The homestead had the nicest accommodation–it’s hard to beat a mansion. We had our own bedroom, and a large shared bathroom (only shared with one other WWOOFer for a week) all in our own wing of the house. In our wing of the house we had our own livingroom with TV, and wi-fi was accessible downstairs.
The homesteads foyer.
At the berry farm we had our own “caravan,” what kiwis call a travel trailer. It was great in that we had our own space, but there were a lot of draw backs such as, the thing would wobble every time anyone made a slight move, it had an ant problem, and it was not very private since it was stored in the driveway. And then there was the bathroom… The bathroom we had access to, we also shared with up to 6 people (4 WWOOFers and the hosts 2 kids). Which is not a big deal, but I don’t think the bathroom had been cleaned in a decade, the tub was orange with dirt and I can’t even begin to describe the toilet… just gross.
At the cow farm we had a large bedroom within the family house. The bedroom had a very comfortable queen size bed, and empty dressers! The bathroom situation was less than ideal, but not bad. The house only had one bathroom so we shared with our hosts. But on the plus side there was a sauna.
The one big thing I miss about the USA is being able to choose what I eat. I knew this was going to be the biggest thing for me to deal with since I normally eat clean, fresh and healthy back home. I thought I wouldn’t have much of an issue with it because after all we are living on farms, but you would be surprised. Traditional kiwi food is old-fashioned and very “stodgy and British” as they’ve described it to us, and a lot of what we’ve seen definitely has been–not to mention flavorless. When kiwis describe things as “hot” or “spicy” don’t expect to taste anything hot or spicy by American standards. But I’ll say again I am beyond grateful for every meal I received.
Our hosts on the lifestyle block were vegetarians (Bryan and I are not). We are fine with eating meatless meals, but by the end of 3 weeks we were ready for a cheeseburger. For breakfast we had a bran muffin, lunch was veggie sandwiches (things only got old when the only veggies they had were carrots and mushrooms), and for dinner a wide range of things. The food we were served was ok: Lots of low flavor meals, lots of oil, and a lot of inventive meals (heard of mint pesto? I don’t recommend it. But I did eat all of it!). I did get a feel for New Zealand wine. Our hosts were big winos so we were given at least one glass each night.
Since our hosts at the homestead had an event/catering business we had a lot of left over meals. Christmas season was just starting, so we had a lot of Christmas dinner which included ham, stuffed chicken, egg pie, and all sorts of salads. We were given a beer or wine about every night, and event days we were given more since those were long days/nights. For breakfasts we had cereal. Lunches we usually were served more leftovers or sandwiches. The best thing about the homestead food situation was the unending amount of tea and coffee. We did have a memorable meal of chow mein made from top raman noodles.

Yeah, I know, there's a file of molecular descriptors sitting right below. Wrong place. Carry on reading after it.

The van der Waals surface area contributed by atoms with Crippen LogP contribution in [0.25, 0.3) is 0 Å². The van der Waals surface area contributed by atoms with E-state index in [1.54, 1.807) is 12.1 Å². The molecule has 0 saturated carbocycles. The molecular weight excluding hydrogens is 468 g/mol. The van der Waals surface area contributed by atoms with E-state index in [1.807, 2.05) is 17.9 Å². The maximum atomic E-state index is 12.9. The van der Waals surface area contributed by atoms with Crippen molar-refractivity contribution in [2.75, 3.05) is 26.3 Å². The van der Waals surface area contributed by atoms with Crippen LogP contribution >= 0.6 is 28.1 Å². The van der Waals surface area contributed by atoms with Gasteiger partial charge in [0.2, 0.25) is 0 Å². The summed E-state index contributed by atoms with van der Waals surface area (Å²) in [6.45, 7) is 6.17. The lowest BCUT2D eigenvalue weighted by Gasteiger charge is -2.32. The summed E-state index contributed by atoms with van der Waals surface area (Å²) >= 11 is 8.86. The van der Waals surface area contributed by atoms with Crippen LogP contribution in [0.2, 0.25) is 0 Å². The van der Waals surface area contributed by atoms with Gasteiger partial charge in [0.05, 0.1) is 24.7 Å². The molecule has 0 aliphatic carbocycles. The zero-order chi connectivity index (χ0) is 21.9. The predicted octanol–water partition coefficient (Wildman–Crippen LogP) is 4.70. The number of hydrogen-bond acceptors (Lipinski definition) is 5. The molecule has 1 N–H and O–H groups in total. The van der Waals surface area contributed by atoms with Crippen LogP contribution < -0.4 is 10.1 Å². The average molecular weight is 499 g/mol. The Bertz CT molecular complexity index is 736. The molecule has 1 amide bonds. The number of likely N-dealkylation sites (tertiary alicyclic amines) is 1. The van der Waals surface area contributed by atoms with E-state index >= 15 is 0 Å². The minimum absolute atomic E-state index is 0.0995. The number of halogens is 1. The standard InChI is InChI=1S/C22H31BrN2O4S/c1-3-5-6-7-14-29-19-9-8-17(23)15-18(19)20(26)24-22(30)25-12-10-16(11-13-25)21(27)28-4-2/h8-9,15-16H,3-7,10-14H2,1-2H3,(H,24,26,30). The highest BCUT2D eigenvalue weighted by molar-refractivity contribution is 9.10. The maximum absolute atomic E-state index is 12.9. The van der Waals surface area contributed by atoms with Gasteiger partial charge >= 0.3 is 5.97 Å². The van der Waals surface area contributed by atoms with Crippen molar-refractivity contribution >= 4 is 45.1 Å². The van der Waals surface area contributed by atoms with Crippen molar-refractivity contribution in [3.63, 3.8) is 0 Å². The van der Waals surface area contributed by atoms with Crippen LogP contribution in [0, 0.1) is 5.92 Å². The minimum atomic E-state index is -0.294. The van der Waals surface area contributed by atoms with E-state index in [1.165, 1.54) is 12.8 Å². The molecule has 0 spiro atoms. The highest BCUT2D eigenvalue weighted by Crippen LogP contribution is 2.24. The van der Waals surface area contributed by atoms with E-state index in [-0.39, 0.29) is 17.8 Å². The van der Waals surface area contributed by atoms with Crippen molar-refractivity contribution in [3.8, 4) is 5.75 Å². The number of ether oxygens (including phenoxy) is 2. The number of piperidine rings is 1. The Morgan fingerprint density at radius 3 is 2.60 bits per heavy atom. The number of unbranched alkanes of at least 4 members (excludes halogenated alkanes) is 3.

So much tea to choose from!
Our food at the berry farm was frustrating. Our hosts gave us food for breakfast and lunch to store in our caravan, to be eaten on our own. This is fine if the host tasks the initiative to check on our food supply. We had to ask for a new item every other day, which made it feel like beggars after two weeks. Breakfast we had yogurt and muesli, lunch was cheese crackers and salami, Dinner was shared in the family home, the dinners were ok, more flavorless food.
While at the cow farm when our hosts were home we had great meals. They produced their own beef, which was my first time eating home-grown beef. Breakfast was large american type with mostly eggs, but sometimes had pancakes and bacon. Lunch was usually something tasty like macaroni and cheese or seafood soup. Our host shared whatever they were drinking every night from beer, wine or port. But while they were gone, we were left with little food that was not frozen beef or unlabeled leftovers. So we did the american thing and made a LOT of peanut butter and jelly sandwiches.
We have learned and done so many things on these farms that we would not get the chance to back home. It has been amazing to learn and do so many things in a small amount of time. Here are some “rules” we have installed for wwoofing that we learned from our first experiences.
- Three weeks is too long anywhere
- Do not WWOOF on a commercial anything
- Always leave time to travel on your own between hosts
The best thing we have learned while wwoofing is that we now know what breed of pets we want.
Currently on the list of animals to get is an Australian Terrier. Isn’t Maggie the cutest?!
We also need a Burmese Cat. Finn is so regal here.